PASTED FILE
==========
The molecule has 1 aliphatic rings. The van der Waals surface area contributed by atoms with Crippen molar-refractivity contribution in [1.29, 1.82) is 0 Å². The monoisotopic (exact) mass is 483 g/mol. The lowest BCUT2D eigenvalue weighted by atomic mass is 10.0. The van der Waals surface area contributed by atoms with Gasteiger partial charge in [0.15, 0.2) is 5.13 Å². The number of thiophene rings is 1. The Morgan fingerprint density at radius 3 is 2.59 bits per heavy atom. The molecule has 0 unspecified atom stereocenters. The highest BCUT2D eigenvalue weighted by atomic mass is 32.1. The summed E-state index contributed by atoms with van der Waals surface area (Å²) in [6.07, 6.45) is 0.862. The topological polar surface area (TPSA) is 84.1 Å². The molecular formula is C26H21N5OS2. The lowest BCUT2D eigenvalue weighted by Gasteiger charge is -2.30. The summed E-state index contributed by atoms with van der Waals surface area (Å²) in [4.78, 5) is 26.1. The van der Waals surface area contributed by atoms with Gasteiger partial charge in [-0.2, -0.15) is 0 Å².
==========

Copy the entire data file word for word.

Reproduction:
The molecule has 1 aliphatic rings. The van der Waals surface area contributed by atoms with Crippen molar-refractivity contribution in [1.29, 1.82) is 0 Å². The monoisotopic (exact) mass is 483 g/mol. The lowest BCUT2D eigenvalue weighted by atomic mass is 10.0. The van der Waals surface area contributed by atoms with Gasteiger partial charge in [0.15, 0.2) is 5.13 Å². The number of thiophene rings is 1. The Morgan fingerprint density at radius 3 is 2.59 bits per heavy atom. The molecule has 0 unspecified atom stereocenters. The highest BCUT2D eigenvalue weighted by atomic mass is 32.1. The summed E-state index contributed by atoms with van der Waals surface area (Å²) in [6.07, 6.45) is 0.862. The topological polar surface area (TPSA) is 84.1 Å². The molecular formula is C26H21N5OS2. The lowest BCUT2D eigenvalue weighted by Gasteiger charge is -2.30. The summed E-state index contributed by atoms with van der Waals surface area (Å²) in [4.78, 5) is 26.1. The van der Waals surface area contributed by atoms with Gasteiger partial charge in [-0.2, -0.15) is 0 Å².